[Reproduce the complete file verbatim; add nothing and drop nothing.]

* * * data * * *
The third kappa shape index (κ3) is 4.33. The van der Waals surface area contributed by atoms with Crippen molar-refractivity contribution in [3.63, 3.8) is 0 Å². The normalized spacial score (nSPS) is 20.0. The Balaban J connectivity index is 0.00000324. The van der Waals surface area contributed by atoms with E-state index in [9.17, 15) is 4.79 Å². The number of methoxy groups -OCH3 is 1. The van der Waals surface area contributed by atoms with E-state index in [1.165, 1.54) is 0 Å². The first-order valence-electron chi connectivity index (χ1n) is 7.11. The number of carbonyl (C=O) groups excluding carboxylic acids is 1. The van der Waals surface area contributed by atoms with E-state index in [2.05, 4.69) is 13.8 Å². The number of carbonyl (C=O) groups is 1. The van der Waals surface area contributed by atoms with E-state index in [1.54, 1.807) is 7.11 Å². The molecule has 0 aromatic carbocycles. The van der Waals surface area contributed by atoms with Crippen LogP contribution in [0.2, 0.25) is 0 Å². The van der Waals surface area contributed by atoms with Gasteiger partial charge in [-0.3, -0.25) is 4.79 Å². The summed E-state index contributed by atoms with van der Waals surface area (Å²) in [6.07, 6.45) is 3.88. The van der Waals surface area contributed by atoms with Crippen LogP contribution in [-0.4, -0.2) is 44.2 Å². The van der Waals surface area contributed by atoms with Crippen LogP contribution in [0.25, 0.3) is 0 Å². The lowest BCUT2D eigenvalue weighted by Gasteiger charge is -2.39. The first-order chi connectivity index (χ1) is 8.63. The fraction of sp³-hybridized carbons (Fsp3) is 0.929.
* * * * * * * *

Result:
The third kappa shape index (κ3) is 4.33. The van der Waals surface area contributed by atoms with Crippen molar-refractivity contribution in [3.63, 3.8) is 0 Å². The normalized spacial score (nSPS) is 20.0. The Balaban J connectivity index is 0.00000324. The van der Waals surface area contributed by atoms with E-state index in [9.17, 15) is 4.79 Å². The number of methoxy groups -OCH3 is 1. The van der Waals surface area contributed by atoms with E-state index in [1.165, 1.54) is 0 Å². The first-order valence-electron chi connectivity index (χ1n) is 7.11. The number of carbonyl (C=O) groups excluding carboxylic acids is 1. The van der Waals surface area contributed by atoms with E-state index in [2.05, 4.69) is 13.8 Å². The number of carbonyl (C=O) groups is 1. The van der Waals surface area contributed by atoms with E-state index in [1.54, 1.807) is 7.11 Å². The molecule has 0 aromatic carbocycles. The van der Waals surface area contributed by atoms with Crippen LogP contribution in [0.2, 0.25) is 0 Å². The van der Waals surface area contributed by atoms with Gasteiger partial charge in [-0.3, -0.25) is 4.79 Å². The summed E-state index contributed by atoms with van der Waals surface area (Å²) in [6.07, 6.45) is 3.88. The van der Waals surface area contributed by atoms with Crippen LogP contribution in [-0.4, -0.2) is 44.2 Å². The van der Waals surface area contributed by atoms with Crippen LogP contribution in [0.25, 0.3) is 0 Å². The lowest BCUT2D eigenvalue weighted by Gasteiger charge is -2.39. The first-order chi connectivity index (χ1) is 8.63. The fraction of sp³-hybridized carbons (Fsp3) is 0.929.